Pico, I would say, is close enough. Since the expansions change the shape of Catan I’m not going to worry too much about it.
So…Catan is Pico Island?
Geographically speaking, in regards to produce and the majority of what we know from various sources, Pico Island is the most likely candidate for Catan if Catan were a real place. Alternatively, the Azores Islands are the most likely archipelago for Catan to be a part of if it is more just based on the concept of a real location.
In regards to the backstory, the Azores Islands are said to have been primarily discovered by the Portuguese; however, records are inconclusive. Who is to say it was not the Germans or the Vikings who found them first? It is very unlikely, due to their being no evidence of a human society pre the Portuguese discovery in the fifteenth century, but it is possible.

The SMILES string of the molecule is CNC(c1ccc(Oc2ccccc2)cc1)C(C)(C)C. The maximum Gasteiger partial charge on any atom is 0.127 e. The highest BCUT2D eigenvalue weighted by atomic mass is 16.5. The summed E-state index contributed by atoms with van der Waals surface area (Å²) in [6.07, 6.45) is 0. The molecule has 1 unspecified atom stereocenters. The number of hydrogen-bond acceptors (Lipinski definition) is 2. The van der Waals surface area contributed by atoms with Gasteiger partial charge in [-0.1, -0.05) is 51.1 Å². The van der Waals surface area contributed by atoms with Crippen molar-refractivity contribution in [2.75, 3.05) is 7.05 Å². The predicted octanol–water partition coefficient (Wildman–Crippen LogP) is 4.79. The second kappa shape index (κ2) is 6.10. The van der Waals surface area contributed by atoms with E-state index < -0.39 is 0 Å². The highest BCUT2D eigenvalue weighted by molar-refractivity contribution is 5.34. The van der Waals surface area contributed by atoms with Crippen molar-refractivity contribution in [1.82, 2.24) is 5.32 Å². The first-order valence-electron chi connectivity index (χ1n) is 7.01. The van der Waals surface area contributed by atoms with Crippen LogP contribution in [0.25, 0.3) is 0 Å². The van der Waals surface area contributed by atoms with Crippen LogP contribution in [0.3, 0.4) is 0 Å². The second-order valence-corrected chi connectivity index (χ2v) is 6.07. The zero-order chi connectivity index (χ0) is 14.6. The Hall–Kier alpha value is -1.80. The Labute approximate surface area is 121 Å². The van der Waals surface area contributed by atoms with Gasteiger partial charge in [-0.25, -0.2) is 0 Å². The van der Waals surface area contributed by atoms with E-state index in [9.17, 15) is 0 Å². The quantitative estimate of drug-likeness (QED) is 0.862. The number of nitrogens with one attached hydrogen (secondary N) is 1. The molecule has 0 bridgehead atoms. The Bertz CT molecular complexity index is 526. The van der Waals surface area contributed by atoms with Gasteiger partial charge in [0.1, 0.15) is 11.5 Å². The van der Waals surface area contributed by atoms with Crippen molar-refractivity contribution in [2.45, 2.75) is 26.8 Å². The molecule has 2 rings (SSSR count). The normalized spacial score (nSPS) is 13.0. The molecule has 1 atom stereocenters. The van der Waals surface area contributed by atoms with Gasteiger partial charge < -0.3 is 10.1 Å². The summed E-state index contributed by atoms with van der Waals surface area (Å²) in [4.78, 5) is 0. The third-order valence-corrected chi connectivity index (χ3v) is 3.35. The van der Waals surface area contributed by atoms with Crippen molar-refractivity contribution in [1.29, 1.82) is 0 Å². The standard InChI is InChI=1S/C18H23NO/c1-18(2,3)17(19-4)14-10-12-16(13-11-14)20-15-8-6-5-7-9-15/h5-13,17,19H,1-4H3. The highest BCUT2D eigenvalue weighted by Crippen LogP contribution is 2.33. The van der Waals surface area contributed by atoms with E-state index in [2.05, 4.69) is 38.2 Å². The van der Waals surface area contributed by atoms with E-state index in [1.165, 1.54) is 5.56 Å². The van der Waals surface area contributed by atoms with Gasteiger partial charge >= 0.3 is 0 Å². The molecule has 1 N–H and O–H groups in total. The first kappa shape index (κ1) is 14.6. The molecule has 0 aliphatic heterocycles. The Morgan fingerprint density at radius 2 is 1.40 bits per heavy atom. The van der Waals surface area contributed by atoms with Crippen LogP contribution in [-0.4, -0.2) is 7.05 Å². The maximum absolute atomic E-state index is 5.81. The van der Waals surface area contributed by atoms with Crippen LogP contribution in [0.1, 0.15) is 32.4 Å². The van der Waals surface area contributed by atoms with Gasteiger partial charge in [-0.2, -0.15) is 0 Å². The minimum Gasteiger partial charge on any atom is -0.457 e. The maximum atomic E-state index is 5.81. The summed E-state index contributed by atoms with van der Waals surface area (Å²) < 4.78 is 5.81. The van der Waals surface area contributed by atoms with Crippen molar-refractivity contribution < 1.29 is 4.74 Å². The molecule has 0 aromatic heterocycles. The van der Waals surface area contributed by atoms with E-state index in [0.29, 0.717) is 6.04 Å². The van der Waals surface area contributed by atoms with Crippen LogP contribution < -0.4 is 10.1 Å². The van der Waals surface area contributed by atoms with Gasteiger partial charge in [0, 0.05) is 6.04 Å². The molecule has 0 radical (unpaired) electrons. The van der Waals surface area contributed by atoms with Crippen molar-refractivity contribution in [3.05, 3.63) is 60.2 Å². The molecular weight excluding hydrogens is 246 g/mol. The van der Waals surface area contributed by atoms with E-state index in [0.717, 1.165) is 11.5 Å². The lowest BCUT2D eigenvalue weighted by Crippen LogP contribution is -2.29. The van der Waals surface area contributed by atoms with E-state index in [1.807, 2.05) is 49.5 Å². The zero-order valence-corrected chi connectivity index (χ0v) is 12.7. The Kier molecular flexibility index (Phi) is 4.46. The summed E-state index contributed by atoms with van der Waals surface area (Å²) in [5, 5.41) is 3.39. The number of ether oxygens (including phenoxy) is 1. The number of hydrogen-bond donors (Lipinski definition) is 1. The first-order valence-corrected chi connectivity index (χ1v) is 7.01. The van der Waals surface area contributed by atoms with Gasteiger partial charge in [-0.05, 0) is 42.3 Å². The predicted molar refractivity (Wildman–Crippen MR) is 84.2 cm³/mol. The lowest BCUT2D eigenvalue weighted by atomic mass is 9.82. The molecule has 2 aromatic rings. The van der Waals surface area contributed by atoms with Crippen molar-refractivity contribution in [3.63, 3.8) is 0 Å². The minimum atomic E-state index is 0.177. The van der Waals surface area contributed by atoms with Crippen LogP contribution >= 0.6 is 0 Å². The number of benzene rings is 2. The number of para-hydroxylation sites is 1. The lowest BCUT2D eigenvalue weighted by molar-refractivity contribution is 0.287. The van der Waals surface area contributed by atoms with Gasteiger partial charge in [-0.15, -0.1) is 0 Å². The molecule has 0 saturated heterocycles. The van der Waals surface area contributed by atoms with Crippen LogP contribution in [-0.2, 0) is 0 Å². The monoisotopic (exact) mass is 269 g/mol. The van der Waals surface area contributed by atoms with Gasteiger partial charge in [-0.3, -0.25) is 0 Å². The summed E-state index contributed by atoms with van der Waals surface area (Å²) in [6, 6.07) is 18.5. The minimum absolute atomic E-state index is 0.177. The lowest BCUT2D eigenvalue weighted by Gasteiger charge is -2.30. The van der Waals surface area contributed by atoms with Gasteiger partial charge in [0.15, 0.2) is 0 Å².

What do you think? Is Catan a random island? Could it be Pico? Is it somewhere else entirely? Let me know what you think in the comments below.